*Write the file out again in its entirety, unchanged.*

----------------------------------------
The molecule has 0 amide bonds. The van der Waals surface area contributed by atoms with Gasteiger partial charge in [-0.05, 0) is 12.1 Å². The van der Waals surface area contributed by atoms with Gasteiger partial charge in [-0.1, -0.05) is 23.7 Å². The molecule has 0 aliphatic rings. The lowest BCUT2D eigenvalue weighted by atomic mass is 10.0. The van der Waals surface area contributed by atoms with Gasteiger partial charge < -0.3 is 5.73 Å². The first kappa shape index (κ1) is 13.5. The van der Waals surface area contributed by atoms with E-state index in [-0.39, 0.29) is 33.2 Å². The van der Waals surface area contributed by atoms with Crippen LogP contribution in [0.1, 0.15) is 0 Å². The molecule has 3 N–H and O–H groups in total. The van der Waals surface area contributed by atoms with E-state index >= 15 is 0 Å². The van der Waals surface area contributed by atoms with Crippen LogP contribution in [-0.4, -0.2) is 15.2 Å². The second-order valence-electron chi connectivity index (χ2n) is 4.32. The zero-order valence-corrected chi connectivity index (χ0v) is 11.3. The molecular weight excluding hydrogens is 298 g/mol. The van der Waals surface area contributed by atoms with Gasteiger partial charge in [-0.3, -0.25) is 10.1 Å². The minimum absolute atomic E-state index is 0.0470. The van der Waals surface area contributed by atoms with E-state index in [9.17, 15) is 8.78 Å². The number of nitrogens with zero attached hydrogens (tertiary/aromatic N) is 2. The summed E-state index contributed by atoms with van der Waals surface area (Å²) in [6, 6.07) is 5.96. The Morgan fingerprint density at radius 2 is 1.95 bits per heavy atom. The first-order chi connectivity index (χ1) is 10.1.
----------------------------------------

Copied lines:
The molecule has 0 amide bonds. The van der Waals surface area contributed by atoms with Gasteiger partial charge in [-0.05, 0) is 12.1 Å². The van der Waals surface area contributed by atoms with Gasteiger partial charge in [-0.1, -0.05) is 23.7 Å². The molecule has 0 aliphatic rings. The lowest BCUT2D eigenvalue weighted by atomic mass is 10.0. The van der Waals surface area contributed by atoms with Gasteiger partial charge < -0.3 is 5.73 Å². The first kappa shape index (κ1) is 13.5. The van der Waals surface area contributed by atoms with E-state index in [-0.39, 0.29) is 33.2 Å². The van der Waals surface area contributed by atoms with Crippen LogP contribution in [0.1, 0.15) is 0 Å². The molecule has 3 N–H and O–H groups in total. The van der Waals surface area contributed by atoms with E-state index >= 15 is 0 Å². The van der Waals surface area contributed by atoms with Crippen LogP contribution in [-0.4, -0.2) is 15.2 Å². The second-order valence-electron chi connectivity index (χ2n) is 4.32. The zero-order valence-corrected chi connectivity index (χ0v) is 11.3. The molecular weight excluding hydrogens is 298 g/mol. The van der Waals surface area contributed by atoms with Gasteiger partial charge in [-0.3, -0.25) is 10.1 Å². The minimum absolute atomic E-state index is 0.0470. The van der Waals surface area contributed by atoms with E-state index in [9.17, 15) is 8.78 Å². The number of nitrogens with zero attached hydrogens (tertiary/aromatic N) is 2. The summed E-state index contributed by atoms with van der Waals surface area (Å²) in [6, 6.07) is 5.96. The Morgan fingerprint density at radius 2 is 1.95 bits per heavy atom. The first-order chi connectivity index (χ1) is 10.1.